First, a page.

Frequently Asked Questions (NRI Income Tax)
Q: What is Income Tax?
Ans: It is a tax imposed by the Government of India on any person who earns income in India. This tax is levied on the strength of an Act called Income tax Act which was passed by the Parliament of India.
Q: What do you mean by income earned in India?
Ans: Income earned in India is not limited to income earned within the geographical limits or boundaries of the country. Certain incomes are also deemed to have been earned in India although they may have been earned outside the country.
Q: Who is supposed to pay Income Tax?
Ans: Any Individual or group of Individual or artificial bodies who/which have earned income during the previous years are required to pay Income tax on it. The IT Act recognizes the earners of income under seven  categories. Each category is called a Status. These are Individuals, Hindu Undivided Family [HUF], Association of Persons [AOP], Body of individuals [BOI], Firms, Companies, Local authority, artificial juridical person.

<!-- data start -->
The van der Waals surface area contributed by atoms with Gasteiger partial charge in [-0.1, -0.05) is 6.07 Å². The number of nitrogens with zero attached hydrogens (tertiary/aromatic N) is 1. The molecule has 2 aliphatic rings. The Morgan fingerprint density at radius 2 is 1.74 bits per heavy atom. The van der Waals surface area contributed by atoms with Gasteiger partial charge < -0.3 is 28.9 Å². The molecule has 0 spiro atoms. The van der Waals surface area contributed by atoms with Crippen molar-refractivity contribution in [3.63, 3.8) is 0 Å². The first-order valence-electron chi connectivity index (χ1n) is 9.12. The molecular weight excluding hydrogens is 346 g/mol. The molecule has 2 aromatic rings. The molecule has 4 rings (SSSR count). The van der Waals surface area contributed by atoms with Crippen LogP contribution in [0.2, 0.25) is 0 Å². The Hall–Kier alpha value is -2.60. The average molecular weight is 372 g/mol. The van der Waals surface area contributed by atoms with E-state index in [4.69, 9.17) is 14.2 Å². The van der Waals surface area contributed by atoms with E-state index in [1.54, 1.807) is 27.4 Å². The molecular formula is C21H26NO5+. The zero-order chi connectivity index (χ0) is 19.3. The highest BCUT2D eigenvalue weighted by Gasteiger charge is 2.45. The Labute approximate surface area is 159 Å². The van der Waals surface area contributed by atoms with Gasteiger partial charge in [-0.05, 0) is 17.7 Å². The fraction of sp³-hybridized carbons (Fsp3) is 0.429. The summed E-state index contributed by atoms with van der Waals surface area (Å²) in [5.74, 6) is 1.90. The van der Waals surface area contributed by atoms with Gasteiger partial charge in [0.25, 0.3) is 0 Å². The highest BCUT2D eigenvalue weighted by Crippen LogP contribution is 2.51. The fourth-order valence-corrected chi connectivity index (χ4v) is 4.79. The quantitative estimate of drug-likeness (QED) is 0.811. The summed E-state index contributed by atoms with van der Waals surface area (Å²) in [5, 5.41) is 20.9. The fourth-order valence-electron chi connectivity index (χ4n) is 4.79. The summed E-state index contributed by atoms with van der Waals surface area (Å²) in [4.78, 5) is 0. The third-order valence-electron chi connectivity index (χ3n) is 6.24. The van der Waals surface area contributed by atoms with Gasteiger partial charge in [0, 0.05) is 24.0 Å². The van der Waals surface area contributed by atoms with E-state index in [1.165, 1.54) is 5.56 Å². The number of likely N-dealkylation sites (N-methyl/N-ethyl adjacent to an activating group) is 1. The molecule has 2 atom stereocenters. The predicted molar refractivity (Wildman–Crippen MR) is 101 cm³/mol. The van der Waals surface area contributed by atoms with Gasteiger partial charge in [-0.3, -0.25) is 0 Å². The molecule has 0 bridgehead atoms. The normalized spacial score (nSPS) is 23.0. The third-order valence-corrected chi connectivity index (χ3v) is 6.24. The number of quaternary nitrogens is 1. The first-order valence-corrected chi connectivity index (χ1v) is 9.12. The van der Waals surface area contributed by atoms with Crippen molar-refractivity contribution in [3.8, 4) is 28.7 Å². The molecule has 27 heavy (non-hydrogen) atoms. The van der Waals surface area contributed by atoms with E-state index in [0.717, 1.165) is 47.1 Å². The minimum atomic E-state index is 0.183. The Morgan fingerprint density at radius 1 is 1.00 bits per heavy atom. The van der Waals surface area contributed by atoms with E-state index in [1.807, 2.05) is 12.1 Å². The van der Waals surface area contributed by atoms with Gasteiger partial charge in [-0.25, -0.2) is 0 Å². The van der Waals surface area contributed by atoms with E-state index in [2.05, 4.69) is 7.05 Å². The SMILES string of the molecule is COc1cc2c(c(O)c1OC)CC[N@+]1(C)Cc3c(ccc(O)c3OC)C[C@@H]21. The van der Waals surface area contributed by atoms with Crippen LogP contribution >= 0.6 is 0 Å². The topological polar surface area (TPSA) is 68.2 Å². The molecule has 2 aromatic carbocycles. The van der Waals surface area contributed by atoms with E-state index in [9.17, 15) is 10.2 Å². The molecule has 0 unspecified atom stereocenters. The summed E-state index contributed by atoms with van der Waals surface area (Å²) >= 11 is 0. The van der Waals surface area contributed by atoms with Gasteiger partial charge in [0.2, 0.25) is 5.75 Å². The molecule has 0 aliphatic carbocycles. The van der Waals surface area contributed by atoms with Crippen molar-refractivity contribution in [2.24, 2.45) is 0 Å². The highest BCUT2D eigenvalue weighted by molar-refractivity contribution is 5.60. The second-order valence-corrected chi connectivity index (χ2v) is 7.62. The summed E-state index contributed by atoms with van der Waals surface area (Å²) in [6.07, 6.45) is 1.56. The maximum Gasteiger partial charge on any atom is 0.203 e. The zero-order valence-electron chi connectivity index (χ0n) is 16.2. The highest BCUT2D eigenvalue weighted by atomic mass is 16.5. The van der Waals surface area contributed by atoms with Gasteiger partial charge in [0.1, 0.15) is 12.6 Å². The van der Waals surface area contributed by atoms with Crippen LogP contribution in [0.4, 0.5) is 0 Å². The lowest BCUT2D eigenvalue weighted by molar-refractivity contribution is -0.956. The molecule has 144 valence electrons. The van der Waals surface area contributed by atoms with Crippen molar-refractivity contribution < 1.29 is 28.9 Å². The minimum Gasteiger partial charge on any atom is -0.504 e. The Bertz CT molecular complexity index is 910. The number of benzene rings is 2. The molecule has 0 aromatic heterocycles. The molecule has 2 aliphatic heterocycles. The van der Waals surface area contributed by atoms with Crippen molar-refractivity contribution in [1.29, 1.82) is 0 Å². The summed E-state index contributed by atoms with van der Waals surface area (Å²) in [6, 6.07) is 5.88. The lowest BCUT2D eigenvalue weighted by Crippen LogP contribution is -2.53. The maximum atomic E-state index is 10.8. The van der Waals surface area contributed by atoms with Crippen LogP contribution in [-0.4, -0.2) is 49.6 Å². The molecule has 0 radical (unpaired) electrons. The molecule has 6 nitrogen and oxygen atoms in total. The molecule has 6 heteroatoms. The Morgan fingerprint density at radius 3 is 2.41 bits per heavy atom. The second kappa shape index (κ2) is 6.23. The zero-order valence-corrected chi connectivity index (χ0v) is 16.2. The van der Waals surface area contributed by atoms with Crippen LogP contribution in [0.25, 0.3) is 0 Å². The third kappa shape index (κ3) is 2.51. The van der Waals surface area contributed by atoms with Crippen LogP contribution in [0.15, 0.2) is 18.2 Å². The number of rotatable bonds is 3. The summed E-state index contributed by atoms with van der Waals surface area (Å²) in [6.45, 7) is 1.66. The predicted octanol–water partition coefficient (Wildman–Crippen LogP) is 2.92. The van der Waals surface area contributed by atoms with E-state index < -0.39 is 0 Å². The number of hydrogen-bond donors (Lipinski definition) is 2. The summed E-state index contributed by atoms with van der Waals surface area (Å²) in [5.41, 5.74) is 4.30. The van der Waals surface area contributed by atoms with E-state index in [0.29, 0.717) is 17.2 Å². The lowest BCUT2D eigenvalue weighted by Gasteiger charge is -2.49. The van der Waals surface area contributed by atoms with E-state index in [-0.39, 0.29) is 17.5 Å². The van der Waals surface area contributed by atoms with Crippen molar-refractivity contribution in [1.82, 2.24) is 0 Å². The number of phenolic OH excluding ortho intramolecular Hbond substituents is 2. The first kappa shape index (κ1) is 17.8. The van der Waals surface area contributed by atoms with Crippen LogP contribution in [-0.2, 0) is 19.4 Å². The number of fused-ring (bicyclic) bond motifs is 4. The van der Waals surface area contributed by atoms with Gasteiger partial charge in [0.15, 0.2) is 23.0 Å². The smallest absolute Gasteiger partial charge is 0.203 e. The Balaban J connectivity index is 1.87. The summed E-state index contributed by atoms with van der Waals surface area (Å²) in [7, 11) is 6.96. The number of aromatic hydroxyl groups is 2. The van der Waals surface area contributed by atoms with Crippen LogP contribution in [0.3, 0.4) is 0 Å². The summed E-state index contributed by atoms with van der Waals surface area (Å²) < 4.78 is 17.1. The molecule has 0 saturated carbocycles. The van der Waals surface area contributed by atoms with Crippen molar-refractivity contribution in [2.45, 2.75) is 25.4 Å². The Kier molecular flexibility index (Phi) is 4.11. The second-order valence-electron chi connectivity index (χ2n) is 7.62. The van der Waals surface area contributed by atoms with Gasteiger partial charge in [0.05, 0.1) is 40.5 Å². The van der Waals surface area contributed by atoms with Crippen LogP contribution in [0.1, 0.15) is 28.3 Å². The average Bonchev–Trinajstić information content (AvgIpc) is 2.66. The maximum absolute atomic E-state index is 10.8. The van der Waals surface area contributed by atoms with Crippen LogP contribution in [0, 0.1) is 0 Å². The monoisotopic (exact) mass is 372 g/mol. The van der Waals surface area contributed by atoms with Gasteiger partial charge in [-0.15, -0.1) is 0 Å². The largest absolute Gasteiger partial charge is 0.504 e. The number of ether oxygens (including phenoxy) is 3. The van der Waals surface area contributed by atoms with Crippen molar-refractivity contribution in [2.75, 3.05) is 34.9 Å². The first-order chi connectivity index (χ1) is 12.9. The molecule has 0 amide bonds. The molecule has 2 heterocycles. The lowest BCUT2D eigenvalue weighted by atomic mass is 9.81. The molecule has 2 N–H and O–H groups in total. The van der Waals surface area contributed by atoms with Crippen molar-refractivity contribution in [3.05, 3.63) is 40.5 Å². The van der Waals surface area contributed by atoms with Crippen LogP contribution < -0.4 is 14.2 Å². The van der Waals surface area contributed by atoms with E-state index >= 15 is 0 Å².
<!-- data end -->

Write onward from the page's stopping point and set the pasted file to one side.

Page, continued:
Q: Is Income tax Act applicable only to residents?
Ans: No, The Income tax Act applies to all persons who earn income in India. Whether they are resident or non-resident.
Q: Who is a resident?
Ans: If an individual stays in India for 182 days or more in a year, he is treated as resident in that year regardless of his citizenship. If the stay is less than 182 days he is a non-resident.
Q: How is resident/ non-resident status relevant for levy of income tax?
Ans: In case of resident individuals and companies, their global income is taxable in India. However non-residents have to pay tax only on the income earned in India or from a source/activity in India.
Q: What does the Income Tax Department consider as income?